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Texas

Diamond Y Spring Preserve


At first glance, Diamond Y Spring, its associated watercourse and desert marshland (cienega) does not appear to be much more than a small pond and creek in the middle of arid grasslands and the sparsely vegetated limestone mesa country of the Stockton Plateau. However, the rarity of the desert spring habitat and the organisms that occur there make it one of the rarest natural treasures of West Texas. Topographically, the system includes Diamond Y Spring, many small peripheral springs, surface outflow creeks and marshes, Diamond Y Draw and its confluence with Leon Creek.

The 3,962-acre Diamond Y Spring Preserve protects one of the largest and last remaining cienega systems in West Texas. This preserve provides critically important habitat for two species of rare desert fishes listed as federally endangered species (the Leon Springs pupfish, Cyprinodon bovinus and the Pecos Gambusia, Gambusia nobilis), the federally threatened, rare, salt-tolerant Pecos (or puzzle) sunflower, four other globally rare plants and a suite of rare aquatic invertebrates. Diamond Y is also designated as critical habitat for Leon Springs Pupfish and is the only remaining natural habitat for the pupfish. The Pecos Gambusia has a severely reduced range across the central Pecos River basin in west Texas and southeastern New Mexico. All of these organisms depend upon the maintenance and perpetuation of the surface springs, their outflow marshes and watercourses or subirrigated moist soils for survival.

The Nature Conservancy of Texas is protecting and enhancing this endangered ecosystem through cooperative partnerships with academic and agency researchers, oil and gas companies and local ranchers. The preserve is a model for conservation of this delicate community. The permanent protection of this site’s ecological integrity and function is important in a landscape context to conserve the surface hydrology of this desert cienega and its adjacent basin since the surface waters and critical conservation values (species and habitats) only exist for less than three linear miles in total extent.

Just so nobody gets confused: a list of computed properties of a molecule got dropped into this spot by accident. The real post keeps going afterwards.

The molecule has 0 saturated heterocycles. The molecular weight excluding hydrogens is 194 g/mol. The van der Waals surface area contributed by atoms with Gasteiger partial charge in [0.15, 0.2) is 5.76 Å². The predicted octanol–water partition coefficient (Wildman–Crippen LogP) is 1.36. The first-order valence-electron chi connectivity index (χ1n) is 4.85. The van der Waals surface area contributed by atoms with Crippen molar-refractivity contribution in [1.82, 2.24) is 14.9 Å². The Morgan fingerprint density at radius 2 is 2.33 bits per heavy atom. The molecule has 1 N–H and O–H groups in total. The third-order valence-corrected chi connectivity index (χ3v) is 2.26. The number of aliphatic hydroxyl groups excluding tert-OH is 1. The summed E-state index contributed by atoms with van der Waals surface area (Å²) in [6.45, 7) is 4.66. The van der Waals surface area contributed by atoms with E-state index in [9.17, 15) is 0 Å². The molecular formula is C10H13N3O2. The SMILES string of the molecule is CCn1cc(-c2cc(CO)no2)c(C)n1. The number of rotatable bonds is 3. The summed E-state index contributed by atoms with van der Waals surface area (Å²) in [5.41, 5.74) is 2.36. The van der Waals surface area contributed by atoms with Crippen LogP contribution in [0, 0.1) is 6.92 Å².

Diamond Y Spring Preserve was purchased from prominent Pecos County rancher M. R. Gonzalez, primarily to protect the two endangered fish and the threatened sunflower. The acquisition was the first step in preserving the cienega system. The Conservancy extended a long-term cattle grazing lease (now expired) to Mr. Gonzalez. He subsequently worked with The Nature Conservancy to manage grazing in sensitive areas by fencing off pastures that contain the bulk of the Pecos sunflower population. This pasture rotation flexibility excluded cattle from the sunflowers when they were beginning to flower and most vulnerable to grazing pressure.

Diamond Y Spring Preserve is also within an active oil and gas production area and the companies involved with energy exploration and extraction have worked cooperatively with the Conservancy for land management and threat abatement from energy production and transportation activities including restoration of former oil well sites back to native vegetation. The preserve is a model of rare species conservation and private partnerships on an economically viable agricultural and energy-producing landscape.

The Conservancy’s goal for the Diamond Y Spring Conservation Area is the perpetual protection of critical and sufficient acreage with conservation values (species of concern and their habitats) as the Diamond Y Spring Preserve. This strategy is designed to abate threats associated with immediate surface hydrology, runoff and soil contamination (including oil and gas production-related threats), potential subdivision, rangeland degradation and fragmentation of landscape-scale ecological processes including cienega surface flows, permanently moist soils and marsh/grassland health.

Hours

Visitation is limited to scheduled and arranged visits through the deserts program office, typically with Conservancy staff leaders. For more information, please contact the office at The Nature Conservancy, Deserts Program Office, P.O. Box 150, Dryden, TX 78851; (432) 345-6773.

Download Fact Sheet

Chihuahuan Desert Ecoregion (PDF)

 

Photos

Click to enlarge map

The preserve is approximately 8-12 miles north of Fort Stockton in Pecos County.

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